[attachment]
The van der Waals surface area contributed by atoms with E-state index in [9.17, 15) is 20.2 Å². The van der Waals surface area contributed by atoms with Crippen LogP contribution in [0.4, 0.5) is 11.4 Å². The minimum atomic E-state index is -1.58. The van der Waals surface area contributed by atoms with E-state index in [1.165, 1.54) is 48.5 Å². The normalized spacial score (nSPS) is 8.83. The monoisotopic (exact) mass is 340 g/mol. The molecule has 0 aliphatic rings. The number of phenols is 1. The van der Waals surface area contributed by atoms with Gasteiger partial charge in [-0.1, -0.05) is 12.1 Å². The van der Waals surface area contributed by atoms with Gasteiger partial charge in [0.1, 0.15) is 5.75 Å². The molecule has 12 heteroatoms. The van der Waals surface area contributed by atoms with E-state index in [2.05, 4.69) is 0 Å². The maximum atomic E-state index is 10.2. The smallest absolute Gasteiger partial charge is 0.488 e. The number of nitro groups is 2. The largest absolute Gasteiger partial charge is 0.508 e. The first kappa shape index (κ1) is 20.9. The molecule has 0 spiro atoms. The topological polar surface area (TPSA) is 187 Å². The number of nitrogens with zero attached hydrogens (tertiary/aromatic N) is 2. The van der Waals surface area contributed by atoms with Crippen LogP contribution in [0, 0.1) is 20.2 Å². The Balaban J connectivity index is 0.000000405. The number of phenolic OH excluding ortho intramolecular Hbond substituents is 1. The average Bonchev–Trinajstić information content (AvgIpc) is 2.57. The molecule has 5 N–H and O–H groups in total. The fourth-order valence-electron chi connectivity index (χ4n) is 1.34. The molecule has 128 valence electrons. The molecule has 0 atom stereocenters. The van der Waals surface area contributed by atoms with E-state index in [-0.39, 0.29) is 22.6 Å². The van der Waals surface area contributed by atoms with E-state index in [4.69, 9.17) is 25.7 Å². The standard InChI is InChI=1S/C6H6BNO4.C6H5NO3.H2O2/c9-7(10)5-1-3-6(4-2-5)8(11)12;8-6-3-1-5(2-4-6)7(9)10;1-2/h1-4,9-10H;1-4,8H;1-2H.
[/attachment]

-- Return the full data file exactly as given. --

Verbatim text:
The van der Waals surface area contributed by atoms with E-state index in [9.17, 15) is 20.2 Å². The van der Waals surface area contributed by atoms with Crippen LogP contribution in [0.4, 0.5) is 11.4 Å². The minimum atomic E-state index is -1.58. The van der Waals surface area contributed by atoms with E-state index in [1.165, 1.54) is 48.5 Å². The normalized spacial score (nSPS) is 8.83. The monoisotopic (exact) mass is 340 g/mol. The molecule has 0 aliphatic rings. The number of phenols is 1. The van der Waals surface area contributed by atoms with Gasteiger partial charge in [-0.1, -0.05) is 12.1 Å². The van der Waals surface area contributed by atoms with Gasteiger partial charge in [0.1, 0.15) is 5.75 Å². The molecule has 12 heteroatoms. The van der Waals surface area contributed by atoms with E-state index in [2.05, 4.69) is 0 Å². The maximum atomic E-state index is 10.2. The smallest absolute Gasteiger partial charge is 0.488 e. The number of nitro groups is 2. The largest absolute Gasteiger partial charge is 0.508 e. The first kappa shape index (κ1) is 20.9. The molecule has 0 spiro atoms. The topological polar surface area (TPSA) is 187 Å². The number of nitrogens with zero attached hydrogens (tertiary/aromatic N) is 2. The van der Waals surface area contributed by atoms with Crippen LogP contribution in [0, 0.1) is 20.2 Å². The Balaban J connectivity index is 0.000000405. The number of phenolic OH excluding ortho intramolecular Hbond substituents is 1. The average Bonchev–Trinajstić information content (AvgIpc) is 2.57. The molecule has 5 N–H and O–H groups in total. The fourth-order valence-electron chi connectivity index (χ4n) is 1.34. The molecule has 128 valence electrons. The molecule has 0 atom stereocenters. The van der Waals surface area contributed by atoms with E-state index in [-0.39, 0.29) is 22.6 Å². The van der Waals surface area contributed by atoms with E-state index in [4.69, 9.17) is 25.7 Å². The standard InChI is InChI=1S/C6H6BNO4.C6H5NO3.H2O2/c9-7(10)5-1-3-6(4-2-5)8(11)12;8-6-3-1-5(2-4-6)7(9)10;1-2/h1-4,9-10H;1-4,8H;1-2H.